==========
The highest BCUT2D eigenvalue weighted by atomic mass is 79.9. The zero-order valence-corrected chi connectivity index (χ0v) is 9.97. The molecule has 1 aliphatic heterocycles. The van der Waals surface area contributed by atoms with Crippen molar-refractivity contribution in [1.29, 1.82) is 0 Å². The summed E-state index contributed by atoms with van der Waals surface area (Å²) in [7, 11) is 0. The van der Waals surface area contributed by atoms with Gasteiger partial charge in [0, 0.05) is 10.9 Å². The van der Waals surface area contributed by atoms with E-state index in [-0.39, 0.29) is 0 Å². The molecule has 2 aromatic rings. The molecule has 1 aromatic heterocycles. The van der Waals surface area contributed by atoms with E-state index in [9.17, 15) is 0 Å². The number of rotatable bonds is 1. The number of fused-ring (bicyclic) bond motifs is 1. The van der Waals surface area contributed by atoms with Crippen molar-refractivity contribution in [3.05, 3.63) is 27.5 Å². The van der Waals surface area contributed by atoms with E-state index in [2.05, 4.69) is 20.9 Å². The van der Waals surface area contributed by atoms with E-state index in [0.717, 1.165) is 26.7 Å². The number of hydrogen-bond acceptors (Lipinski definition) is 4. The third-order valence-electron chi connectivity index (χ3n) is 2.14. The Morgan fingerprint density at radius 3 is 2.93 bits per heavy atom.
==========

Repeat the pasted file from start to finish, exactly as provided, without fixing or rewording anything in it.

The highest BCUT2D eigenvalue weighted by atomic mass is 79.9. The zero-order valence-corrected chi connectivity index (χ0v) is 9.97. The molecule has 1 aliphatic heterocycles. The van der Waals surface area contributed by atoms with Crippen molar-refractivity contribution in [1.29, 1.82) is 0 Å². The summed E-state index contributed by atoms with van der Waals surface area (Å²) in [7, 11) is 0. The van der Waals surface area contributed by atoms with Gasteiger partial charge in [0, 0.05) is 10.9 Å². The van der Waals surface area contributed by atoms with E-state index in [-0.39, 0.29) is 0 Å². The molecule has 2 aromatic rings. The molecule has 1 aromatic heterocycles. The van der Waals surface area contributed by atoms with E-state index in [9.17, 15) is 0 Å². The number of rotatable bonds is 1. The number of fused-ring (bicyclic) bond motifs is 1. The van der Waals surface area contributed by atoms with Crippen molar-refractivity contribution in [3.05, 3.63) is 27.5 Å². The van der Waals surface area contributed by atoms with E-state index in [2.05, 4.69) is 20.9 Å². The van der Waals surface area contributed by atoms with E-state index in [0.717, 1.165) is 26.7 Å². The number of hydrogen-bond acceptors (Lipinski definition) is 4. The third-order valence-electron chi connectivity index (χ3n) is 2.14. The Morgan fingerprint density at radius 3 is 2.93 bits per heavy atom.